My favorite spot on campus is the main gathering area of the Egan Leadership Center. I have spent so much time with my friends there eating lunch and hanging out. It’s always a good meeting spot for us, and of course the POD is very close by if we want to grab something to eat.

At Spalding, we like to say that, “Today is a great day to change the world.” For many of our students, Commencement is a world-changing experience. After graduation, how do you plan to change the world, big or small, and who inspires you to be a #spaldingworldchanger?
I want to be able to bring art to people. I hope that once I graduate I will have the opportunity to expose people to art that will inspire them. I also want to keep making art that communicates ideas and makes people think about important issues. I am inspired by my group of friends because we help one another to create and encourage one another to pursue ideas. I think having a good network of supportive and creative people in my life has greatly contributed to my development as an artist and as a person.

For those with cancer or other acute medical concerns, a diagnosis comes with a whole new vocabulary. Medical jargon can feel like a different language even for native English speakers, and for those who immigrated from elsewhere, understanding treatment options can be downright overwhelming.

Spalding University senior nursing student Valentina Nikic experienced these cultural challenges firsthand when her father, who fled Bosnia in the 1990s, was diagnosed with lung cancer in 2015. She said her parents often struggled to understand what the doctors and nurses were trying to tell them, and that they sometimes felt disrespected due to their cultural differences. Though her father is now cancer-free, the experience stayed with her.

“At a very young age, I noticed that doctor’s appointments and hospital visits were scarier for my parents because of the lack of translators, knowledge and comfort,” she said.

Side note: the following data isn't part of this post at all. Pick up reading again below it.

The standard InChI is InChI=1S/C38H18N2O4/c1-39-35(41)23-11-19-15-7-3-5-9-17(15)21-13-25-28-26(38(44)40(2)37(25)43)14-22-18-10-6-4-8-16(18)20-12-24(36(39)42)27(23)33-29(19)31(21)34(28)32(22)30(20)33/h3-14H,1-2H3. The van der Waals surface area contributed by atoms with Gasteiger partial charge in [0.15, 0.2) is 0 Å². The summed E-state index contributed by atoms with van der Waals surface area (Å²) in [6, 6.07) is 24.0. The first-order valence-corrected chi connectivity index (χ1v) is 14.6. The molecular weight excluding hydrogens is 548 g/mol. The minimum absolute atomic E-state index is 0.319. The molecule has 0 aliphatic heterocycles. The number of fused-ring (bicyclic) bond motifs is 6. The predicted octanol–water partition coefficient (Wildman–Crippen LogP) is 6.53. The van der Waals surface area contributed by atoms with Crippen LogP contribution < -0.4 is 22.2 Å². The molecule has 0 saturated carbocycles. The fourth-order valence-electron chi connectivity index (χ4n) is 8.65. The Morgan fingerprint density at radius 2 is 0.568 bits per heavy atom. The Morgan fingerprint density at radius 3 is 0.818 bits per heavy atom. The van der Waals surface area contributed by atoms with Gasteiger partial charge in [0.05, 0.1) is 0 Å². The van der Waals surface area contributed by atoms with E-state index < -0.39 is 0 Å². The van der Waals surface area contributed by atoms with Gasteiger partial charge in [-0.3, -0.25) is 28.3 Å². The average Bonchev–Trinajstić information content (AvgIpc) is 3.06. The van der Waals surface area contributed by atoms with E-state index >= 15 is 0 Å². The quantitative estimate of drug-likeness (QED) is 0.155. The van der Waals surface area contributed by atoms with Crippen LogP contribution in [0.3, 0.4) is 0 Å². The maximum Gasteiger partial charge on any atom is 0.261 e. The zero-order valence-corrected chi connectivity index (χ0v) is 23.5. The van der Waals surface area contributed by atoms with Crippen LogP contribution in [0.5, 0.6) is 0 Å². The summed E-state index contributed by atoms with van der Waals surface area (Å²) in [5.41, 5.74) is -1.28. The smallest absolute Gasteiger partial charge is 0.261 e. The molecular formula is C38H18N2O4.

Sadly, this was not the first time Valentina endured the cancer diagnosis of a loved one. In late 2011, when Valentina was a junior at Presentation Academy in Louisville, a man who had been instrumental in helping the family get settled in Louisville after fleeing Bosnia—and had since become something of a father figure to Valentina and her three older siblings—was diagnosed with stage four lung cancer. He passed away within months.

“It was the first person I had lost in that way, and it happened so fast,” she said.

But through that dark time, Valentina once again found a bright spot in the nurses who cared for her friend. She recalls their boundless compassion and small acts of kindness that helped ease some suffering—not just for their patient, but for his loved ones as well.

“They were here for his close friends and family members too,” Valentina said. “They turned something that was sad and scary into something a little better.”

Now, Valentina is using those difficult experiences to change the world for patients and their families by offering them the same kindness, support, and understanding that she appreciated.

“I want to be that person that reminds patients that they can overcome what they are going through, or, if they are coming to the end of their life, make their last few weeks a little better,” Valentina said.

Valentina, who will continue her job as a telemetry nurse at Norton Children’s Hospital upon graduation this spring, said that she credits her Spalding professors for not only teaching her the technical skills to provide expert nursing care, but also for reinforcing the importance of connecting with patients as well. As a transfer student from a larger nursing program, Valentina said she appreciates Spalding’s smaller class sizes, and the personal attention she has received from her professors.

“My professors have put an emphasis on the fact that compassion encompasses nursing,” Valentina said. “I want to fully acknowledge patients’ cultural differences and include their translators so that they completely understand their medical diagnosis and recommended courses of treatment. And if they don’t, I want them to feel comfortable enough to ask questions.”

LEARN MORE ABOUT THE SPALDING SCHOOL OF NURSING